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Premier League: 5 Reasons Manchester City Can Still Win the Title

Ryan BaileyFeatured ColumnistFebruary 4, 2013

Premier League: 5 Reasons Manchester City Can Still Win the Title

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    In the final third of last season, everybody wrote Manchester City off. Even Roberto Mancini had written Manchester City off.

    However, the Citizens defied everybody's expectations—including their own—to overturn an eight-point gap behind Manchester United in their final six matches, winning the league in dramatic fashion.

    Here are five reasons why they can leapfrog their neighbours for the second consecutive season.

They Know How to Overcome a Points Deficit

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    After 25 games in 2011-12—the same stage we are at now—City were two points ahead of the Red Devils. However, with six games remaining, they trailed their Manchester neighbours by eight points after losing their firm grasp on the lead.

    City would win all six of their remaining games, scoring 18 goals in the process. United, meanwhile, slipped off the throne and lost the title on goal difference after defeats at Wigan and Eastlands and a pivotal 4-4 draw at Goodison Park.

    If City can overcome an eight-point gap with six games to go, they can certainly catch up nine points in 13 games. 

Manchester United Have Three Competitions to Worry About

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    City fans may still be smarting from their winless exit from the Champions League Group of Death—and subsequent lack of invitation to the Europa League—but their failure will surely be an asset in the domestic title race.

    It could be argued that Man City lost their lead in the title race last season due to a crowded fixture list.

    From mid-February, they played four Europa League matches in less than a month, with three league fixtures sandwiched in between.

    Having crashed out of the Capital One Cup five months ago, all City must worry about now is a fifth-round FA Cup tie with Leeds in a few weeks and the 13 remaining league matches.

    United, on the other hand, have an FA Cup match with Reading on their plate and the not-insignificant prospect of a pair of Champions League matches with Real Madrid.

    A few days after the second leg, Sir Alex Ferguson's men must head to Upton Park, a stadium at which they have only won three times in their last seven attempts.

    Manchester United have shown they know how to concurrently handle European and domestic campaigns, but City's lack of high-pressure European Cup fixtures can only be an advantage.

Manchester United Can Lose Three of Their Last 13 Games

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    If Manchester City win their remaining 13 matches and Manchester United lose three of their remaining games, the title will probably be retained at Eastlands this season.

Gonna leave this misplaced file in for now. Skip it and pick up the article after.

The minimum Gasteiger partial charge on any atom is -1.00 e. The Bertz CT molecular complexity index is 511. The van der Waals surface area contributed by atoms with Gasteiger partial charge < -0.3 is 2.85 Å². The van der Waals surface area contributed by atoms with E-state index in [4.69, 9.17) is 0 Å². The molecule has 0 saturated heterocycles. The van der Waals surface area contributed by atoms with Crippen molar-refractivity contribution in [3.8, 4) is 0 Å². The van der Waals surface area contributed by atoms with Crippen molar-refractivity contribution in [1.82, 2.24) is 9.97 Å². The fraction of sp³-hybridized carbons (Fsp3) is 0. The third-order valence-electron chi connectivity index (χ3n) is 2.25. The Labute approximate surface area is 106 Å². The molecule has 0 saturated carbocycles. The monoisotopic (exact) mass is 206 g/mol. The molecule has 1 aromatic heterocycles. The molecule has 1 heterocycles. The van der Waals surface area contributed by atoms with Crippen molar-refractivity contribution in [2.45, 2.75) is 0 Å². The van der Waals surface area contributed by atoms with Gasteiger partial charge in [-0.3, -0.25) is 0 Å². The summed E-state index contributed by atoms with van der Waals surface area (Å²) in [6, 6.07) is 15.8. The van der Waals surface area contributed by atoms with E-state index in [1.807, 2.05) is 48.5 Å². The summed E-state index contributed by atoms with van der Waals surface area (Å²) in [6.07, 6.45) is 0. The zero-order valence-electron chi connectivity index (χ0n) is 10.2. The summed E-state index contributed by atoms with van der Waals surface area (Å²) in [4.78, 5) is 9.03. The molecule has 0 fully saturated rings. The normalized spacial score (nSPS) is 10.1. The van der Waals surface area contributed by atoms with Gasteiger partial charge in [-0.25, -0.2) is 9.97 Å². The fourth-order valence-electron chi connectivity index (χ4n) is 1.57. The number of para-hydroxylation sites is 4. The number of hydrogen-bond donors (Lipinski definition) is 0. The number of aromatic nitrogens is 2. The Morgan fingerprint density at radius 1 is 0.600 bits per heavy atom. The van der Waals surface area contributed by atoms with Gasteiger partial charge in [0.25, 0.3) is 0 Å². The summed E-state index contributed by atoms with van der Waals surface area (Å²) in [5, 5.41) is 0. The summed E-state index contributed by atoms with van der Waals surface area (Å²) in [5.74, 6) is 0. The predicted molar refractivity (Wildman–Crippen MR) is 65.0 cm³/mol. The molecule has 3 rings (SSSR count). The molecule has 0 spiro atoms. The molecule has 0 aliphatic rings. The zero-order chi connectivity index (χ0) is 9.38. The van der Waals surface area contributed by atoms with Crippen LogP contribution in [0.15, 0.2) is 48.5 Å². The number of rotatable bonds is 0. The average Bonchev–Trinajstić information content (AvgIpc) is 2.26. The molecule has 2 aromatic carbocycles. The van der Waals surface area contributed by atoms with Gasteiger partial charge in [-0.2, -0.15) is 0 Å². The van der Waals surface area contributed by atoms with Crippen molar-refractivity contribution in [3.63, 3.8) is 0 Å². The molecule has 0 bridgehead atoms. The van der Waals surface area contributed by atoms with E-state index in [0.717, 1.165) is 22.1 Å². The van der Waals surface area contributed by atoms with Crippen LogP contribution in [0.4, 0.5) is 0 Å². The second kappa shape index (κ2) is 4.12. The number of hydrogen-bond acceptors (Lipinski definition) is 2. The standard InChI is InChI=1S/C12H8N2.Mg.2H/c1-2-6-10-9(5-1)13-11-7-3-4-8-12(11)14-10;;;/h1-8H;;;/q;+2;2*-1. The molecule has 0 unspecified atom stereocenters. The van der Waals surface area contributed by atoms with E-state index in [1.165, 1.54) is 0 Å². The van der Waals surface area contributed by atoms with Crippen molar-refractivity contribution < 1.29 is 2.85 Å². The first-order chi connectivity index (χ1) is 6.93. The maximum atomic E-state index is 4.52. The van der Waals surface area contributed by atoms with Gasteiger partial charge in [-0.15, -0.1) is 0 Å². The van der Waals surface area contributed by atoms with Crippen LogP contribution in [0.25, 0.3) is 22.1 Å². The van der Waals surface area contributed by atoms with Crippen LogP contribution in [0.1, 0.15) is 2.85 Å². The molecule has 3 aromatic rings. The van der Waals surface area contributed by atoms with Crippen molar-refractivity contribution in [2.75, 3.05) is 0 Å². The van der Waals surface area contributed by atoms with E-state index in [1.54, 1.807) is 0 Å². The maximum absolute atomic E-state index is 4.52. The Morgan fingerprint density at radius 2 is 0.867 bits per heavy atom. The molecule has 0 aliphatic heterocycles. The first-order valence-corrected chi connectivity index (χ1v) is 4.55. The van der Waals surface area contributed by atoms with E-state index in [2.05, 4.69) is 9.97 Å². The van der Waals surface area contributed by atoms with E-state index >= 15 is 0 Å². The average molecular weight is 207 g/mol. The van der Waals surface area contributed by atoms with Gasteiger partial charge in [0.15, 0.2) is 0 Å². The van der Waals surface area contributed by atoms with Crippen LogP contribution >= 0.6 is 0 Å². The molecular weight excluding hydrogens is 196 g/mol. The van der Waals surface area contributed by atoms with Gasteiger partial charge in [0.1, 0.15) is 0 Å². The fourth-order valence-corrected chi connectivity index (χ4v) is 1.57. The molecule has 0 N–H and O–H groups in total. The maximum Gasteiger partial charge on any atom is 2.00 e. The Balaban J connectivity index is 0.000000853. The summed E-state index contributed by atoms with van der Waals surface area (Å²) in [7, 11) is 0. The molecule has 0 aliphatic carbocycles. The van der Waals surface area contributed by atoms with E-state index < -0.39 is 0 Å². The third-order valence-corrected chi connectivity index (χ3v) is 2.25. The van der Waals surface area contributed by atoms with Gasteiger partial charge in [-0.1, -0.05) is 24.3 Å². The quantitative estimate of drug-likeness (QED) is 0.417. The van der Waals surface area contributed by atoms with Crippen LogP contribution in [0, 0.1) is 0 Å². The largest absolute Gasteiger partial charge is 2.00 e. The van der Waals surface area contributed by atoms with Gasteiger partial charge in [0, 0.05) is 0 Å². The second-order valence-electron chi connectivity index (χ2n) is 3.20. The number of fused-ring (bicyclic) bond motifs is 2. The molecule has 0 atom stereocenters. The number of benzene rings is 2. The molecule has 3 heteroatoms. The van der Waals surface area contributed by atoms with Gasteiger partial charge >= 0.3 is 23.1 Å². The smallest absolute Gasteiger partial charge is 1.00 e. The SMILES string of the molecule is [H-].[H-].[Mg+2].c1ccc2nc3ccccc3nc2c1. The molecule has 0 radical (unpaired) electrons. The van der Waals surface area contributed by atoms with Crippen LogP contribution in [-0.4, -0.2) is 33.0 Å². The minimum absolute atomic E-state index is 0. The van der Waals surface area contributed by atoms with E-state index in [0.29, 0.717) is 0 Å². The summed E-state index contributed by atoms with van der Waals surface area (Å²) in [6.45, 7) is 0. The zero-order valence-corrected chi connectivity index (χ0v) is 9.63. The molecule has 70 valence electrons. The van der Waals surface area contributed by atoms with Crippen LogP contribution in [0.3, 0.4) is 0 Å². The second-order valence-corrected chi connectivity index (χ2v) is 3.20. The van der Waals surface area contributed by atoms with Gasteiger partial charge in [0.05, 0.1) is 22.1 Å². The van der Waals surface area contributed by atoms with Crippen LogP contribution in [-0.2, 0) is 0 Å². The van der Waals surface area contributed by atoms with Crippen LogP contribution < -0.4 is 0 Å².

Fergie may feel confident of a strong finish in the run-in, as six of their remaining opponents are in the bottom half of the table.

    Roberto Mancini, however, believes City could be "two or three points" behind their rivals by the time the Manchester derby rolls around on April 6 (The Guardian).

    And he might be right.

    In the six games before the derby, United face Everton (who are chasing Champions League qualification, beat United on the opening day of the season and arguably cost them the title last season), QPR (who recently held Man City at home, beat Chelsea and nearly cost them the title last season), Norwich (who beat United in November), West Ham (as previously mentioned, United have only won at Upton Park three times in the last seven attempts), Reading (who scored three against United in December) and Sunderland (well, they might win that one!).

    Most of these games are potential stumbling blocks for United, and they may even gift City the three required losses before they meet in April.

Mancini Believes They May Only Need 11 Wins from 13

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    Based on the reasoning that United will not win the rest of their games, Roberto Mancini feels that City will need at least 11 wins to stand a good chance of retaining the title.

    Worryingly, in the last 13 games of last season, City dropped 10 points, with losses against Swansea and Arsenal and draws with Stoke and Sunderland.

    However, they could quite conceivably win the rest of their league fixtures in this campaign. Seven of the remaining 13 games are against teams in the bottom half of the table—and four of those are among the bottom-five teams.

    Six of the remaining games are against top-half opposition. Four of those six teams have already lost to City this season (Chelsea, West Brom, Tottenham and Swansea) and they drew with Everton. Manchester United are the only remaining top-half opponents to have beaten them, but Sir Alex will need little reminder of the scoreline the last time Mancini visited Old Trafford (hint: City won 6-1).

    If City beat all their bottom-half opponents and mirror the corresponding fixtures from earlier in the season against the top-half teams, they will only drop four more points. This will give Mancini his 11 wins.

City Have Belief and Title-Winning Experience

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    There are two things that Manchester City lacked at this stage last year—belief in themselves and experience of winning a Premier League campaign.

    Now they have both.

    They no longer view themselves as the moneyed impostor. Against the odds, they stopped Manchester United winning their 20th league title last season, and they believe they can do it again. 

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